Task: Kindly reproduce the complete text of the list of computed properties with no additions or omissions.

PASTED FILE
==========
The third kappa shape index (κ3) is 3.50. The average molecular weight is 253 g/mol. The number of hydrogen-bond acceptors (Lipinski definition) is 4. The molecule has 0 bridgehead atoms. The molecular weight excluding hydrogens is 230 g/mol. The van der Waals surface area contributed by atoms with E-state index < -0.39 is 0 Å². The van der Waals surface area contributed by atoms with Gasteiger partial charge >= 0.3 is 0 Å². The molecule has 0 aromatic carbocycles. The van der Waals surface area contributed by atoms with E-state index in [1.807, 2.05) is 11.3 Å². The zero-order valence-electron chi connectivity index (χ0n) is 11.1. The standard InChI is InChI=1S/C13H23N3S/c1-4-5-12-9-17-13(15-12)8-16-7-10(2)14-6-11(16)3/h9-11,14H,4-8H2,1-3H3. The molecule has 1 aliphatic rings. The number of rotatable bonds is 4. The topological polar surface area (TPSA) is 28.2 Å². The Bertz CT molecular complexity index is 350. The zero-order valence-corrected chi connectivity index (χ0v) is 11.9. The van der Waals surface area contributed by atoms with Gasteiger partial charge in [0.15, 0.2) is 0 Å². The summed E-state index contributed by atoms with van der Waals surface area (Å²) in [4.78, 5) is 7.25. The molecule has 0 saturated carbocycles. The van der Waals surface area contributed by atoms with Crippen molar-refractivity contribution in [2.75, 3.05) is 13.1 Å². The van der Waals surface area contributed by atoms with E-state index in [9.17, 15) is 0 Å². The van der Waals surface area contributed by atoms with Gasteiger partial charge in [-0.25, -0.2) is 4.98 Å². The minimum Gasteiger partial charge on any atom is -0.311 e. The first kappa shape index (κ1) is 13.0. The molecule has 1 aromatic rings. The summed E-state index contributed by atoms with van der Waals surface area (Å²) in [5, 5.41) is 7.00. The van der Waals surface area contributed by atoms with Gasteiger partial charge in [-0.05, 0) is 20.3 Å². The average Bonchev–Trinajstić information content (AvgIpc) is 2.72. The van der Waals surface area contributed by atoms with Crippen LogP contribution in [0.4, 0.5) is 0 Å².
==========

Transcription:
The third kappa shape index (κ3) is 3.50. The average molecular weight is 253 g/mol. The number of hydrogen-bond acceptors (Lipinski definition) is 4. The molecule has 0 bridgehead atoms. The molecular weight excluding hydrogens is 230 g/mol. The van der Waals surface area contributed by atoms with E-state index < -0.39 is 0 Å². The van der Waals surface area contributed by atoms with Gasteiger partial charge >= 0.3 is 0 Å². The molecule has 0 aromatic carbocycles. The van der Waals surface area contributed by atoms with E-state index in [1.807, 2.05) is 11.3 Å². The zero-order valence-electron chi connectivity index (χ0n) is 11.1. The standard InChI is InChI=1S/C13H23N3S/c1-4-5-12-9-17-13(15-12)8-16-7-10(2)14-6-11(16)3/h9-11,14H,4-8H2,1-3H3. The molecule has 1 aliphatic rings. The number of rotatable bonds is 4. The topological polar surface area (TPSA) is 28.2 Å². The Bertz CT molecular complexity index is 350. The zero-order valence-corrected chi connectivity index (χ0v) is 11.9. The van der Waals surface area contributed by atoms with Gasteiger partial charge in [0.15, 0.2) is 0 Å². The summed E-state index contributed by atoms with van der Waals surface area (Å²) in [4.78, 5) is 7.25. The molecule has 0 saturated carbocycles. The van der Waals surface area contributed by atoms with Crippen molar-refractivity contribution in [2.75, 3.05) is 13.1 Å². The van der Waals surface area contributed by atoms with E-state index in [9.17, 15) is 0 Å². The van der Waals surface area contributed by atoms with Gasteiger partial charge in [-0.25, -0.2) is 4.98 Å². The minimum Gasteiger partial charge on any atom is -0.311 e. The first kappa shape index (κ1) is 13.0. The molecule has 1 aromatic rings. The summed E-state index contributed by atoms with van der Waals surface area (Å²) in [5, 5.41) is 7.00. The van der Waals surface area contributed by atoms with Gasteiger partial charge in [-0.05, 0) is 20.3 Å². The average Bonchev–Trinajstić information content (AvgIpc) is 2.72. The van der Waals surface area contributed by atoms with Crippen LogP contribution in [0.4, 0.5) is 0 Å².